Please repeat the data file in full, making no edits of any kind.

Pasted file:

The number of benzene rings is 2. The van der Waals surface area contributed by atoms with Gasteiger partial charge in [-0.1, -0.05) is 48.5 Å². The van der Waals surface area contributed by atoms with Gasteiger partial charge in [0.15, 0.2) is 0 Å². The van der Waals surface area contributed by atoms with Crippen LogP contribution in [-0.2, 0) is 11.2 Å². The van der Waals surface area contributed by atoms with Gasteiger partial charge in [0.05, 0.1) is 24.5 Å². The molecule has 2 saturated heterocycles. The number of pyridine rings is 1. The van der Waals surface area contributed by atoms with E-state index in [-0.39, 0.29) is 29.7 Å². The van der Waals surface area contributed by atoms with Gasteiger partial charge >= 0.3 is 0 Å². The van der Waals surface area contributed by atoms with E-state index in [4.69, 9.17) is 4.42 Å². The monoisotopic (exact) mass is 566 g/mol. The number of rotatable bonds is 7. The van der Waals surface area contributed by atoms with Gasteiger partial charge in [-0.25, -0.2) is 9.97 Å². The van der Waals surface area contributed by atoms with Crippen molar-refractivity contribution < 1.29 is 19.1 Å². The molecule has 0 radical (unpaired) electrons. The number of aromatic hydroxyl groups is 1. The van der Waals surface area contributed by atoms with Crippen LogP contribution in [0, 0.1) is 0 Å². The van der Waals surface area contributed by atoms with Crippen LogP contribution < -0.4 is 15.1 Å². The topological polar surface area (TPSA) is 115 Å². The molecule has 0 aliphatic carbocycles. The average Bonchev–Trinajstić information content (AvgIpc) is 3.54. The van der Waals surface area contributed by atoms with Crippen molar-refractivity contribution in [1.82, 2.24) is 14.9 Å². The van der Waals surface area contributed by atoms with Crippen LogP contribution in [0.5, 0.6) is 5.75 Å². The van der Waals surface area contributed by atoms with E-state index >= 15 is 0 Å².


The number of benzene rings is 2. The van der Waals surface area contributed by atoms with Gasteiger partial charge in [-0.1, -0.05) is 48.5 Å². The van der Waals surface area contributed by atoms with Gasteiger partial charge in [0.15, 0.2) is 0 Å². The van der Waals surface area contributed by atoms with Crippen LogP contribution in [-0.2, 0) is 11.2 Å². The van der Waals surface area contributed by atoms with Gasteiger partial charge in [0.05, 0.1) is 24.5 Å². The molecule has 2 saturated heterocycles. The number of pyridine rings is 1. The van der Waals surface area contributed by atoms with E-state index in [-0.39, 0.29) is 29.7 Å². The van der Waals surface area contributed by atoms with Gasteiger partial charge >= 0.3 is 0 Å². The van der Waals surface area contributed by atoms with E-state index in [4.69, 9.17) is 4.42 Å². The monoisotopic (exact) mass is 566 g/mol. The number of rotatable bonds is 7. The van der Waals surface area contributed by atoms with Gasteiger partial charge in [-0.25, -0.2) is 9.97 Å². The van der Waals surface area contributed by atoms with Crippen molar-refractivity contribution < 1.29 is 19.1 Å². The molecule has 0 radical (unpaired) electrons. The number of aromatic hydroxyl groups is 1. The van der Waals surface area contributed by atoms with Crippen LogP contribution in [0, 0.1) is 0 Å². The van der Waals surface area contributed by atoms with Crippen LogP contribution < -0.4 is 15.1 Å². The topological polar surface area (TPSA) is 115 Å². The molecule has 0 aliphatic carbocycles. The average Bonchev–Trinajstić information content (AvgIpc) is 3.54. The van der Waals surface area contributed by atoms with Crippen molar-refractivity contribution in [1.82, 2.24) is 14.9 Å². The van der Waals surface area contributed by atoms with Crippen LogP contribution in [0.5, 0.6) is 5.75 Å². The van der Waals surface area contributed by atoms with E-state index >= 15 is 0 Å².